“Often these are essential expenses such as household bills and utilities and even groceries. The problem with payday loans is that they tend to aggravate the person’s situation.
“Because the repayments can be high, after the direct debits appear, they can be left without enough money, which means they then turn around to get another loan, hence the debt spiral.”
Financial Advice Australia says people struggling with buy-now-pay-later debt to businesses, including AfterPay, make up a rapidly growing proportion of those in financial trouble.
Advisors have told the top panel that there is a growing trend for families to buy supermarket gift cards with buy-it-pay-later products and use them for groceries and other essentials.
A report published by Research on Wednesday House of RFI Global showed that 38 percent of Australian consumers would use pay later apps for household bills, 37 percent for groceries and 27 percent for petrol.
“This data suggests that people are increasingly relying on loans for basic expenses, which is worrying from a financial distress perspective,” Brody said.
Both Federal Treasurers Josh Fredenberg and Labor counterpart Jim Chalmers have pointed to the estimated $245 billion in household savings accumulated during the pandemic. But Sandy Ross, executive officer at Financial Counseling Victoria, said many Australians were in desperate financial straits.
“That’s what happens when wages stagnate for a very long time and Centrelink is below the poverty line,” said Dr. Horse Age.
“We have a huge number of people who are struggling. These people are prone to payday loans, and then along comes the buy-now-pay-later [when] People are desperate, they have no choice, what are they going to do?
“They will try to access whatever they can to get even the most basic things they need to live.
“Financial advisors in particular are seeing a worrying expansion in the use of ‘buy now pay later’ for very basic needs.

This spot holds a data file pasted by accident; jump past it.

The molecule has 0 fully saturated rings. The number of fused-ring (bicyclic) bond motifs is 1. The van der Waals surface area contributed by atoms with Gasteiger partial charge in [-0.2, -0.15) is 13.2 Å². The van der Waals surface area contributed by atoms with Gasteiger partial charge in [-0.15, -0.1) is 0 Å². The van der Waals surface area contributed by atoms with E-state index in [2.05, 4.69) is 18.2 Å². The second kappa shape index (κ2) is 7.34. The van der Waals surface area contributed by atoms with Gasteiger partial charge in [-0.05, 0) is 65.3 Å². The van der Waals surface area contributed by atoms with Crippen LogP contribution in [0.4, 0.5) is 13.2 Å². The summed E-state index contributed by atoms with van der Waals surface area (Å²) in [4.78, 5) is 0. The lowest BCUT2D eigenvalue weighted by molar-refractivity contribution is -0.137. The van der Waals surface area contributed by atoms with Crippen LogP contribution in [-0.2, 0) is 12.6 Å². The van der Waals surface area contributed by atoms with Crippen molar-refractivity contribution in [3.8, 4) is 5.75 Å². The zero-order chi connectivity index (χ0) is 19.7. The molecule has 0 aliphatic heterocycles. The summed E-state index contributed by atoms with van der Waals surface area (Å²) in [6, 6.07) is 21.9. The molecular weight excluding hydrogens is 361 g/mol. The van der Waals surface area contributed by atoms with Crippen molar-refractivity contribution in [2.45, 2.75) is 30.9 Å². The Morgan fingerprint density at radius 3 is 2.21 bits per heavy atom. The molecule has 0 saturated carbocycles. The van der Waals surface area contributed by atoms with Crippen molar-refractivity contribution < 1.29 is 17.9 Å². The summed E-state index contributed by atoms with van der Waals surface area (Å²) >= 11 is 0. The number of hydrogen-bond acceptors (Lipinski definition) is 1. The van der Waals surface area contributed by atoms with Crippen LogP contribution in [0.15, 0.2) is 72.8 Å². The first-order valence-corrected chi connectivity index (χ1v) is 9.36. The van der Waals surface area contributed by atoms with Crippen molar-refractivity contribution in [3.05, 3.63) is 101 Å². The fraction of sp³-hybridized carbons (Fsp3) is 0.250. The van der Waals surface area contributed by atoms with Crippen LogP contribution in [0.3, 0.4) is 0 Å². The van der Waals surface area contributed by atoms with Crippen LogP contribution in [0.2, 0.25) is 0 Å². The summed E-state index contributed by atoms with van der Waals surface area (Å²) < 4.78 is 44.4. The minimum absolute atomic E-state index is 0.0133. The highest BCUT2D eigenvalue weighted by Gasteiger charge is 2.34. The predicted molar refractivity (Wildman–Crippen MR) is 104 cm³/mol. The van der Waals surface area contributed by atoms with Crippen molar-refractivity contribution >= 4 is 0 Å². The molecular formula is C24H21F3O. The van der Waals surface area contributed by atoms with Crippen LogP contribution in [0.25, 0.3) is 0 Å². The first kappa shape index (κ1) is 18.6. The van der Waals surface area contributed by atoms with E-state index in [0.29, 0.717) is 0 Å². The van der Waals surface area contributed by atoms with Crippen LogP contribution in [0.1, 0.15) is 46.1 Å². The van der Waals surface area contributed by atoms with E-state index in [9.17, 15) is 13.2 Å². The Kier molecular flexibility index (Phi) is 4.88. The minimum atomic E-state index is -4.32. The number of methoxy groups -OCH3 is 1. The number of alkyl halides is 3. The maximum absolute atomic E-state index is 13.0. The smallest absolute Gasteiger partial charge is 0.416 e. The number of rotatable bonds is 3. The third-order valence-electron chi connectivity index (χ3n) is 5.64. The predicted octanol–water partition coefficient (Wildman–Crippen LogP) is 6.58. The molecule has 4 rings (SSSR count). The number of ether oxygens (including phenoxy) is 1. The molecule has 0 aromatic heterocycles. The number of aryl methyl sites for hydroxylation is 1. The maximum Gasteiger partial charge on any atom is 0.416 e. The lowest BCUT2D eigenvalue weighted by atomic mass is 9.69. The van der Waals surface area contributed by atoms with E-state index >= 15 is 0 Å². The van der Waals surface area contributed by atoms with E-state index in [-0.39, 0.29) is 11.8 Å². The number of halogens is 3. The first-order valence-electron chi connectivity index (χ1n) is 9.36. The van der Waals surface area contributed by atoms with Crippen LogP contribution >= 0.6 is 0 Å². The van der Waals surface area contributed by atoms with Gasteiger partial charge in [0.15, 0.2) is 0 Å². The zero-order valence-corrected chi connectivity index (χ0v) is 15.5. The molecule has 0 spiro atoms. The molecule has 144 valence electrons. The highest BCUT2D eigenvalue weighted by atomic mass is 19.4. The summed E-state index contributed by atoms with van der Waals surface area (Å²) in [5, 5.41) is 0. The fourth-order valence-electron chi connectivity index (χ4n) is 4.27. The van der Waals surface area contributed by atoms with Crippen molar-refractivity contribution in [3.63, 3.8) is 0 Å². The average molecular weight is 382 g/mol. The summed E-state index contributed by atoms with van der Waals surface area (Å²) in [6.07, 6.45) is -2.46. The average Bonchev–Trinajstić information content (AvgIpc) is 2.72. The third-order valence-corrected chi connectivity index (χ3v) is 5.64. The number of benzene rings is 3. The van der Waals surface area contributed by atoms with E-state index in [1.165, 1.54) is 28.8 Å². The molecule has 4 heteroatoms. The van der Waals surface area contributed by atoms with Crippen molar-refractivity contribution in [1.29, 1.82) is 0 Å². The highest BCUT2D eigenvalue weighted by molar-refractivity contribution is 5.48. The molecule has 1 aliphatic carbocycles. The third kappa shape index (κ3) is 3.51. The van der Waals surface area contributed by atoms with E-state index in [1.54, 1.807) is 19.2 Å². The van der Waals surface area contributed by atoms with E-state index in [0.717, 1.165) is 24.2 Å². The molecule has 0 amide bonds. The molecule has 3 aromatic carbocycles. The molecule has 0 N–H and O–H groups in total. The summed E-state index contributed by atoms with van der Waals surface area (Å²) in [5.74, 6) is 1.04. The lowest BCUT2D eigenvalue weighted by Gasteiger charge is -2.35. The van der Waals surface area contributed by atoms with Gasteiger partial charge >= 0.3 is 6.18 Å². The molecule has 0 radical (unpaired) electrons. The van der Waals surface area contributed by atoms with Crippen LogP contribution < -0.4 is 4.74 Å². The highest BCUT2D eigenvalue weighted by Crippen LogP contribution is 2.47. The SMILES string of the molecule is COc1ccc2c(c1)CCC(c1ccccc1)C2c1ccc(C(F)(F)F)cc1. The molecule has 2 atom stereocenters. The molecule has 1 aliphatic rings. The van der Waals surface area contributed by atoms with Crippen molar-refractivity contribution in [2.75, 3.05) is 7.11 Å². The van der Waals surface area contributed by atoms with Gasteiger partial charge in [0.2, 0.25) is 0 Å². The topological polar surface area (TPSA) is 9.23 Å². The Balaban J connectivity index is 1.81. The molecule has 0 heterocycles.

“This massive and rapid growth of customers with customers [buy-now-pay-later] Debt issues, this trendline has skyrocketed over the past two years.”
Cash Converters chief executive Sam Budiselik said the growth in his company’s loan book was due to the overall economic recovery as the loan book grew from a comparatively low base. But he doesn’t expect this strong growth to continue.
Mr Budiselik acknowledged that households often turn to lenders to help manage their budgets, but said borrowers took on greater risks taking out debt with buy-it-now, pay-after options than with cash converters, which are covered by consumer credit protection laws.
“Because of these strict standards, we reject over 70 percent of loan applications because of their suitability,” said Mr. Budiselik.
“Our understanding is that buy-now-pay-later and Access to earned wages Providers are not subject to the same standards and instead operate under exceptions to the Credit Act. Therefore, we believe that regulated loans are not the main cause of damage.”
But Diane Tate, executive director of the Australian Financial Industry Association (AFIA), which represents AfterPay, Zip and six of the other largest buy-now pay later providers, defended the sector’s consumer protection performance.
“It’s vital to ensure consumers are protected if something goes wrong,” Ms Tate said.
“AFIA urges consumers to seek out pay-now-pay-later providers who are pay-now-buy-later Code signatories to ensure they have access to higher levels of consumer protection, such as: B. Access to hardship cases and enforceable standards in case something goes wrong.
“Importantly, payday loans and wage advance activities are not bought now and paid for later.”
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